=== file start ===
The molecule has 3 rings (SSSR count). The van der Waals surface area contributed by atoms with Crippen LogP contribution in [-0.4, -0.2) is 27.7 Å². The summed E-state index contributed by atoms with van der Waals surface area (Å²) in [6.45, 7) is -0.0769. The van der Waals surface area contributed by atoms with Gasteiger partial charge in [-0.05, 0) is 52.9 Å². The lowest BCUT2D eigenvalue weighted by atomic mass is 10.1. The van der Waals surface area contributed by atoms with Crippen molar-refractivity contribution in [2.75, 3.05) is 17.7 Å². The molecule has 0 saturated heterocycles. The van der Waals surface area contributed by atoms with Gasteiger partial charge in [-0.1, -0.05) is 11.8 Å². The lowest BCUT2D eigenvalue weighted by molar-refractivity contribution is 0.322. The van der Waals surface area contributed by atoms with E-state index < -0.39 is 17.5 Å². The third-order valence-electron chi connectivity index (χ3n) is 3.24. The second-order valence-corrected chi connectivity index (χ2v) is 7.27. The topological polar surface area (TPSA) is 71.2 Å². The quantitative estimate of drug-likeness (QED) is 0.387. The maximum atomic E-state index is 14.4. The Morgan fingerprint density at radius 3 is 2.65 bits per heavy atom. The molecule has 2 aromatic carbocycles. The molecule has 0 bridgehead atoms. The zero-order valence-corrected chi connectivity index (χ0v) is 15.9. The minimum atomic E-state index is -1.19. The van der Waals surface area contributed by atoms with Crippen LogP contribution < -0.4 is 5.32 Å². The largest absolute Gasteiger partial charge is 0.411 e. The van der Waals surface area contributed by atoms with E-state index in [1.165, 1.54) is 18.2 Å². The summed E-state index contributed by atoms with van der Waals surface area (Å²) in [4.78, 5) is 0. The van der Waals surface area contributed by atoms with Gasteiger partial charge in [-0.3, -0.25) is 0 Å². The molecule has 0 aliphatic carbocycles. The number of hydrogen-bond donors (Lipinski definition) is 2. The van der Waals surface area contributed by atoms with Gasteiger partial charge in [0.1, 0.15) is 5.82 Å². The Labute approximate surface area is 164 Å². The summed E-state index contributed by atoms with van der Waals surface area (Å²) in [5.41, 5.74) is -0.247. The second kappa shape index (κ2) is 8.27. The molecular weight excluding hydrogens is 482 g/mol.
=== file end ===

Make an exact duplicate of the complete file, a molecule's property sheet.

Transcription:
The molecule has 3 rings (SSSR count). The van der Waals surface area contributed by atoms with Crippen LogP contribution in [-0.4, -0.2) is 27.7 Å². The summed E-state index contributed by atoms with van der Waals surface area (Å²) in [6.45, 7) is -0.0769. The van der Waals surface area contributed by atoms with Gasteiger partial charge in [-0.05, 0) is 52.9 Å². The lowest BCUT2D eigenvalue weighted by atomic mass is 10.1. The van der Waals surface area contributed by atoms with Crippen molar-refractivity contribution in [2.75, 3.05) is 17.7 Å². The molecule has 0 saturated heterocycles. The van der Waals surface area contributed by atoms with Gasteiger partial charge in [-0.1, -0.05) is 11.8 Å². The lowest BCUT2D eigenvalue weighted by molar-refractivity contribution is 0.322. The van der Waals surface area contributed by atoms with E-state index < -0.39 is 17.5 Å². The third-order valence-electron chi connectivity index (χ3n) is 3.24. The second-order valence-corrected chi connectivity index (χ2v) is 7.27. The topological polar surface area (TPSA) is 71.2 Å². The quantitative estimate of drug-likeness (QED) is 0.387. The maximum atomic E-state index is 14.4. The Morgan fingerprint density at radius 3 is 2.65 bits per heavy atom. The molecule has 2 aromatic carbocycles. The molecule has 0 bridgehead atoms. The zero-order valence-corrected chi connectivity index (χ0v) is 15.9. The minimum atomic E-state index is -1.19. The van der Waals surface area contributed by atoms with Crippen LogP contribution < -0.4 is 5.32 Å². The largest absolute Gasteiger partial charge is 0.411 e. The van der Waals surface area contributed by atoms with E-state index in [1.165, 1.54) is 18.2 Å². The summed E-state index contributed by atoms with van der Waals surface area (Å²) in [4.78, 5) is 0. The van der Waals surface area contributed by atoms with Gasteiger partial charge in [-0.3, -0.25) is 0 Å². The molecule has 0 aliphatic carbocycles. The number of hydrogen-bond donors (Lipinski definition) is 2. The van der Waals surface area contributed by atoms with Gasteiger partial charge in [0.1, 0.15) is 5.82 Å². The Labute approximate surface area is 164 Å². The summed E-state index contributed by atoms with van der Waals surface area (Å²) in [5.41, 5.74) is -0.247. The second kappa shape index (κ2) is 8.27. The molecular weight excluding hydrogens is 482 g/mol.